Name: Kristie V Sheryn
University: Kingston School of Art
Course: BA (Hons) Fashion Design with Professional Placement
Describe Your Design Aesthetic in 3 Words? Fluid, Contemporary, Sensual
What message or story do your designs portray?
‘Somerled’ is a collection that embodies freedom and authenticity without emphasis on sexuality nor masculinity, in order to form a modern aesthetic of a boundaryless man that strives for better, without the constraints of societal pressure. Through my process of combined research and personal styling, I formed a consistent silhouette that revealed and exposed parts of the male form that normally isn’t shown. This notion of exposure led me to deeply explore my heritage and how you can reveal one’s true self just by what you wear.
My research journey took me to study ‘In the Distance’ written by novelist Hernan Diaz, where he deconstructed the American dream and its myths through the eyes of a Swedish immigrant in the 1880s. This particular migration from east to west has always captured my imagination, especially as my own ancestors took this route, yet much later in the seventies. Combining these two decades felt like a natural blend for me to explore, weaving together silhouettes of traditional Norse pagan dress and the hyper feminine dress of the seventies. This blend of silhouettes is very important at adding context to the designs and helps forge my vision of how I, as a designer, interpret a new form of masculinity.
What is one career aspiration that you’d most like to achieve?
I’d love to see my work on Timothée Chalamet, is that something someone could please arrange? It would make my whole life, without sounding too dramatic.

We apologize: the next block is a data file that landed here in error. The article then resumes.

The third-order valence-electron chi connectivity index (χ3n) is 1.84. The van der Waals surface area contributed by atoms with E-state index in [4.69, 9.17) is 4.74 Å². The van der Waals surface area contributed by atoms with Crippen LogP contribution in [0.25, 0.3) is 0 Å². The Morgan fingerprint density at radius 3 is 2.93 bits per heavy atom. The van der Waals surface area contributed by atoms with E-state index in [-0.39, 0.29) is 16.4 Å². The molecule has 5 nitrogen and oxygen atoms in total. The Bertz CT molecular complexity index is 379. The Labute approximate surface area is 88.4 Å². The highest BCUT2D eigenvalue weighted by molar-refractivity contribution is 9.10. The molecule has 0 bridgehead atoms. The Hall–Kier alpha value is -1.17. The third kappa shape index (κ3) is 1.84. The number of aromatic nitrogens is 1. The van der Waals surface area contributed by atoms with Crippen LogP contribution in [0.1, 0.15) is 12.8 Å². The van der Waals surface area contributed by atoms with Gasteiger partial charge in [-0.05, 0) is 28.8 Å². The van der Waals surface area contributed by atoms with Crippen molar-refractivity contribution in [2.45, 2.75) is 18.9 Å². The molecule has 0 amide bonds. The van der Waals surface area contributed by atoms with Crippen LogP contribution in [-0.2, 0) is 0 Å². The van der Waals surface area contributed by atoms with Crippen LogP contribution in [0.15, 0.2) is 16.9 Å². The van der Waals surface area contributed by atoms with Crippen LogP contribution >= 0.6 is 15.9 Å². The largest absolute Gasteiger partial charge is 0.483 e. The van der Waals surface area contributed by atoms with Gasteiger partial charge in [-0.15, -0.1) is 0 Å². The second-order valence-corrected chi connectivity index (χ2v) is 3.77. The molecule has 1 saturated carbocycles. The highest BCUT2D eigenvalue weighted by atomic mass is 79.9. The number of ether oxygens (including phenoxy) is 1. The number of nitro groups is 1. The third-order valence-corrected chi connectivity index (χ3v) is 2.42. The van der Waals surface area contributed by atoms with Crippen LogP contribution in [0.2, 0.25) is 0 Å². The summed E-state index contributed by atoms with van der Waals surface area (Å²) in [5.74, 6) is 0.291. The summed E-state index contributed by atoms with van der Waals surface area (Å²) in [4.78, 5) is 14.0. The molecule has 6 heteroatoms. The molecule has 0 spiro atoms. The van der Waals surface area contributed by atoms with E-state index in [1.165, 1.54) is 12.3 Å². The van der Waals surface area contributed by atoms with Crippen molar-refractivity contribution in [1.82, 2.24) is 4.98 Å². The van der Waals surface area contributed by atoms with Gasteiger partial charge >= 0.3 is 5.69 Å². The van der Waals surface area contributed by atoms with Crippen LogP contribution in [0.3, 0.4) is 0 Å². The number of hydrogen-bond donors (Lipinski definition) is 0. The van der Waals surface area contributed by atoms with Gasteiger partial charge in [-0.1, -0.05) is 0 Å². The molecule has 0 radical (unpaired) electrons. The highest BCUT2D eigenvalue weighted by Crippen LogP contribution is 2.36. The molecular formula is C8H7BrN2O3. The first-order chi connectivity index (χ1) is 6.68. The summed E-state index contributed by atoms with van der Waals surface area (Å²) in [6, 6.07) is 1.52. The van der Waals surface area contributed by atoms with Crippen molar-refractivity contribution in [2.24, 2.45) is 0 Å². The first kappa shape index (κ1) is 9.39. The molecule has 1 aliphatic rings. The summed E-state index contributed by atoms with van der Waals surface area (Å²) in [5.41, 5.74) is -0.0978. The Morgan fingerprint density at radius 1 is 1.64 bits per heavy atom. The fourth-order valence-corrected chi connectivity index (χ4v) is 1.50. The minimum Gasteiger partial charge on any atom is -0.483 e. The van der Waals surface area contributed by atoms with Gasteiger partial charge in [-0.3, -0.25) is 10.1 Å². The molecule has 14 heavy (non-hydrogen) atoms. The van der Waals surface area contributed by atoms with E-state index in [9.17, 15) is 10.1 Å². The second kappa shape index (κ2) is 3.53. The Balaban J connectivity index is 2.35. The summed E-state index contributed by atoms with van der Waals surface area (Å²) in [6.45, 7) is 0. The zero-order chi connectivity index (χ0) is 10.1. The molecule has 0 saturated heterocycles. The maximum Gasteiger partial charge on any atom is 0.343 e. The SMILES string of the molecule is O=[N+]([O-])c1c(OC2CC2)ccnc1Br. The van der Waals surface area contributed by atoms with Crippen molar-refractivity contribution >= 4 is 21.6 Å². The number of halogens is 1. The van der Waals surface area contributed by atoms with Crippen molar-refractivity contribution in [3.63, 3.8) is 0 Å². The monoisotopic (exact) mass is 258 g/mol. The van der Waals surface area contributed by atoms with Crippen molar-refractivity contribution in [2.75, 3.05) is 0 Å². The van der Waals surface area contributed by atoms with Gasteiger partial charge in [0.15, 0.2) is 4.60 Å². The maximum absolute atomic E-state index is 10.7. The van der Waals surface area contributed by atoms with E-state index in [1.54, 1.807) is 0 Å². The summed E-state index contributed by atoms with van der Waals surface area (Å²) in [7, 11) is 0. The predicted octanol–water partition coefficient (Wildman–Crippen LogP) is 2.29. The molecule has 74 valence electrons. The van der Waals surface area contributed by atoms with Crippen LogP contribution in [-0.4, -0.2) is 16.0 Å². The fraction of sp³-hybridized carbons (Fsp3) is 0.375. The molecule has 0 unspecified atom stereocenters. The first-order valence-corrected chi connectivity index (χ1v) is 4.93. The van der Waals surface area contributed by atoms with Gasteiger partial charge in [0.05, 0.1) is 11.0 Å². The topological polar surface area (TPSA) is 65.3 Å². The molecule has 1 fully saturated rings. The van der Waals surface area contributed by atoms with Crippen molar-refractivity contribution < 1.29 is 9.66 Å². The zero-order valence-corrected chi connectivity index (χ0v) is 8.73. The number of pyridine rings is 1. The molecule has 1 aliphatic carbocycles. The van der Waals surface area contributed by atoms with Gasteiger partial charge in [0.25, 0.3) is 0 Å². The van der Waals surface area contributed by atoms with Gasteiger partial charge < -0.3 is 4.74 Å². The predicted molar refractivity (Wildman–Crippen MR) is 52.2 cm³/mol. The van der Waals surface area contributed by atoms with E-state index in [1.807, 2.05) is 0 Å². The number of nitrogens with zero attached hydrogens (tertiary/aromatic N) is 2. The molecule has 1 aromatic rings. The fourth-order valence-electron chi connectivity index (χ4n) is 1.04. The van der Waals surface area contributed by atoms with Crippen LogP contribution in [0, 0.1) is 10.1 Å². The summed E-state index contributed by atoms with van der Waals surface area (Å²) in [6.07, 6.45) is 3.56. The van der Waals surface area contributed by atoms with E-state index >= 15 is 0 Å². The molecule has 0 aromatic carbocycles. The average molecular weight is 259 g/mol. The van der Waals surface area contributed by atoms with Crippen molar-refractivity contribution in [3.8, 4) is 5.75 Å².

What do you think is the biggest issue facing the fashion industry today?
Mass consumerism and wastage.
How do you think the pandemic is going to change the way we consume fashion?
Hopefully, we will become more considered when consuming fashion. We will look to buy longevity, because we are in love with an item and want to have it for as long as we can. I also think that because a lot of people have taken a hit financially, that we will see an even bigger rise in second-hand consumerism, and I hope that lasts because it needs to.
How is your concept design going to translate to something people can wear in everyday life?
I personally believe that my items are very wearable, as much as some people may look at it differently. Scandinavian design has always been such a huge inspiration, and the idea of wearable luxury. Each piece within my collection, I have designed to be able to wear all together, it’s not designed by look.
It is important that I create pieces for people that can create an everlasting and ever-changing wardrobe within the same circle of clothes. This is something I have showcased in a short film that will be coming out near the end of October 2020.
What has been your biggest inspiration to create fashion?
A lot of my inspiration comes from my heritage and how I have been brought up. My grandmother always sewed and made all her clothes, and this is something I was always inspired by from a very young age. She never cared about what anyone thought of her and dressed for her and how it made her feel. This for me, made me want to delve deeper into creating fashion; making clothes for people to feel truly authentic is my biggest inspiration.
Where do you see yourself in 5 years time?
Wow, I can barely think about the next 5 days, but I would say that I see myself being happy, creating beautiful designs that are carefully considered and sustainable. After the pandemic, I feel like it is our responsibility to make sure as designers, we design with this thought process in mind. I preferably would like to go into a ‘fashion house’ and help design with this notion.
Words: Sophie Roberts